Jason Childs, an associate professor of economics at the U of  R, said he was pleasantly surprised by the employment gains.

“To be gaining 30,000 jobs provincially and nearly a million jobs nationally is some unexpected good news, which is nice for a change,” he said.

Employment is rebounding as more businesses open up across Canada. (Statistics Canada, Labour Force Survey)

The growth in Saskatchewan was split between 22,000 full-time jobs and 10,000 part-time jobs.

Childs cautioned that the jobless rate in the province is still more than six per cent higher than it was at this time last year, when it was 5.2 per cent, and there still about 40,0000 fewer jobs than before the pandemic.

“[Some people] don’t appreciate how deep the hole we’re in is and this is not a hole we’re going to get out of quickly,” Childs said. “[Unemployment] has more than doubled from this time last year.”

All those job losses have not been evenly distributed throughout the population.

Young workers are taking the brunt of the job losses in the province.

One in five people 15 to 24 years old are without a job, compared to 8.6 per cent of workers over the age of 25.

University of Regina associate professor of Economics Jason Childs says we have a long way to go to get back to pre-pandemic economic levels. (CBC)

Unemployment among First Nations is 18.4 per cent and the Métis jobless rate is 17.3 per cent.

Childs said both those groups already have higher unemployment and they will have a harder time getting back in the workforce.

“People looking for that first job are going to have a really tough time right now because anything that opens up you’re probably going to be competing with somebody who’s got a lot more experience,” he said.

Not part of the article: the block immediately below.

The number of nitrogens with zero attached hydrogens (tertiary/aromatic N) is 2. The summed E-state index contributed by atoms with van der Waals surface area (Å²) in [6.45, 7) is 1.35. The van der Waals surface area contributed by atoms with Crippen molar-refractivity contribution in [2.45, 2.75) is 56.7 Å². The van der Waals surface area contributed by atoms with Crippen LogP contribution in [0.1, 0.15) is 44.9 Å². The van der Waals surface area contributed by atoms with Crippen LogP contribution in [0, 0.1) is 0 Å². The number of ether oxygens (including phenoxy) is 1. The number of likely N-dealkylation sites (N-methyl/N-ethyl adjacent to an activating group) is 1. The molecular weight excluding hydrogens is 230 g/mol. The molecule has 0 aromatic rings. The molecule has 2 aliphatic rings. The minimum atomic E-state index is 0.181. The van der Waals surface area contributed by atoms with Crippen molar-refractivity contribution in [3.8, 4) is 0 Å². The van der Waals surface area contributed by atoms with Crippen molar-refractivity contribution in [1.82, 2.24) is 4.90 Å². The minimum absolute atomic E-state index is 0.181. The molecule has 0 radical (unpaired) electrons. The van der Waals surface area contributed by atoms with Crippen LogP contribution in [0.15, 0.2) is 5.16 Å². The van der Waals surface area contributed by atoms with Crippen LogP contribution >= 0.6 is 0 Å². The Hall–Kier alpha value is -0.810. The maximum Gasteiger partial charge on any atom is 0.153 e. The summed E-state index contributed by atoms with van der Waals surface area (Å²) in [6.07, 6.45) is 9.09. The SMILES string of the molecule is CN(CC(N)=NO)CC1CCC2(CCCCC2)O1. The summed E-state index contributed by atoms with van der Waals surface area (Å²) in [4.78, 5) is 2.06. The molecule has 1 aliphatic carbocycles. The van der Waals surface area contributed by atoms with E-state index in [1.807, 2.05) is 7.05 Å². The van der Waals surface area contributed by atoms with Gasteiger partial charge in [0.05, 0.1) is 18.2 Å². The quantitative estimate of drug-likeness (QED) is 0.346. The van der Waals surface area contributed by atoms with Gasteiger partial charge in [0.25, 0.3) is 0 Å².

The one sector hit hardest by the pandemic is food and accommodation, where an estimated 400,000 workers across the country are still without a job.

Employment increased in all provinces in June, but it remains below February levels. (Statistics Canada, Labour Force Survey)

Childs said those jobs are dependent on consumer spending and tourism, and that people’s financial habits have changed during the pandemic.

“I still think we’re going to see a drag [on the economy] as we get what’s called the Paradox of Thrift,” Childs said.

“As people begin to save for their own protection we may see that drag on economic activity as consumption falls off.”

He said people are beginning to cut back on ‘luxuries’ like going out to eat or grabbing a cup of coffee.

“That’s a place where you can cut back fairly easy,” he said.

“People are dealing with a massive amount of uncertainty right now and uncertainty breeds caution and doesn’t breed spending.”

Childs said no amount of fiscal stimulus is going to solve this crisis without consumer confidence.

“You need to get people back to a place where they feel comfortable and safe spending in order to return to the previous level of economic activity,” he said. “Or we’re just gonna have to get used to this.”